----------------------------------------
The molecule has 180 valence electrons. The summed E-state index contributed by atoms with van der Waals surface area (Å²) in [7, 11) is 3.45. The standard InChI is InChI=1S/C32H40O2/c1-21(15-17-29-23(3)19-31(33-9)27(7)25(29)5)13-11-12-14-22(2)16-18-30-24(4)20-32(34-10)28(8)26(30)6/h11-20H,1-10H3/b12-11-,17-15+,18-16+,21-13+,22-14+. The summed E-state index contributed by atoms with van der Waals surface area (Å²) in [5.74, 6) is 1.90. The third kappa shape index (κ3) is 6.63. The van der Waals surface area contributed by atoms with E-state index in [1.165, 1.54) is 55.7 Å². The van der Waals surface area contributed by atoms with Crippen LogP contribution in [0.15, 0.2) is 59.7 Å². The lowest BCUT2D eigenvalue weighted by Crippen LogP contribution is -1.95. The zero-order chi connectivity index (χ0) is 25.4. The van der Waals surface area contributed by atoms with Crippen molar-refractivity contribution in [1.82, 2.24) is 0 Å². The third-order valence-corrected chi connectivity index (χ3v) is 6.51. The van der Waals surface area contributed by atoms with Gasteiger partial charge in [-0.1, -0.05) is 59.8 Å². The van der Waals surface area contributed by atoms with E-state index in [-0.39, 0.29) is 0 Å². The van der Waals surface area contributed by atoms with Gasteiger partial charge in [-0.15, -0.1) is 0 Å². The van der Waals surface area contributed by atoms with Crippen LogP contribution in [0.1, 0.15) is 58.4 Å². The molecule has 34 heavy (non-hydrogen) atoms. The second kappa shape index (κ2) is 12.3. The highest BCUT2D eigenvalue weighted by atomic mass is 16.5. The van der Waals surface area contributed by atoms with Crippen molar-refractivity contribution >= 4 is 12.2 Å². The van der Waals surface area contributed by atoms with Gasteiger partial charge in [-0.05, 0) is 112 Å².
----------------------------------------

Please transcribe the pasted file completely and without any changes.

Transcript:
The molecule has 180 valence electrons. The summed E-state index contributed by atoms with van der Waals surface area (Å²) in [7, 11) is 3.45. The standard InChI is InChI=1S/C32H40O2/c1-21(15-17-29-23(3)19-31(33-9)27(7)25(29)5)13-11-12-14-22(2)16-18-30-24(4)20-32(34-10)28(8)26(30)6/h11-20H,1-10H3/b12-11-,17-15+,18-16+,21-13+,22-14+. The summed E-state index contributed by atoms with van der Waals surface area (Å²) in [5.74, 6) is 1.90. The third kappa shape index (κ3) is 6.63. The van der Waals surface area contributed by atoms with E-state index in [1.165, 1.54) is 55.7 Å². The van der Waals surface area contributed by atoms with Crippen LogP contribution in [0.15, 0.2) is 59.7 Å². The lowest BCUT2D eigenvalue weighted by Crippen LogP contribution is -1.95. The zero-order chi connectivity index (χ0) is 25.4. The van der Waals surface area contributed by atoms with Crippen molar-refractivity contribution in [1.82, 2.24) is 0 Å². The third-order valence-corrected chi connectivity index (χ3v) is 6.51. The van der Waals surface area contributed by atoms with Gasteiger partial charge in [-0.1, -0.05) is 59.8 Å². The van der Waals surface area contributed by atoms with E-state index in [-0.39, 0.29) is 0 Å². The van der Waals surface area contributed by atoms with Gasteiger partial charge in [-0.15, -0.1) is 0 Å². The van der Waals surface area contributed by atoms with Crippen LogP contribution in [0.1, 0.15) is 58.4 Å². The molecule has 34 heavy (non-hydrogen) atoms. The second kappa shape index (κ2) is 12.3. The highest BCUT2D eigenvalue weighted by atomic mass is 16.5. The van der Waals surface area contributed by atoms with Crippen molar-refractivity contribution >= 4 is 12.2 Å². The van der Waals surface area contributed by atoms with Gasteiger partial charge in [-0.05, 0) is 112 Å².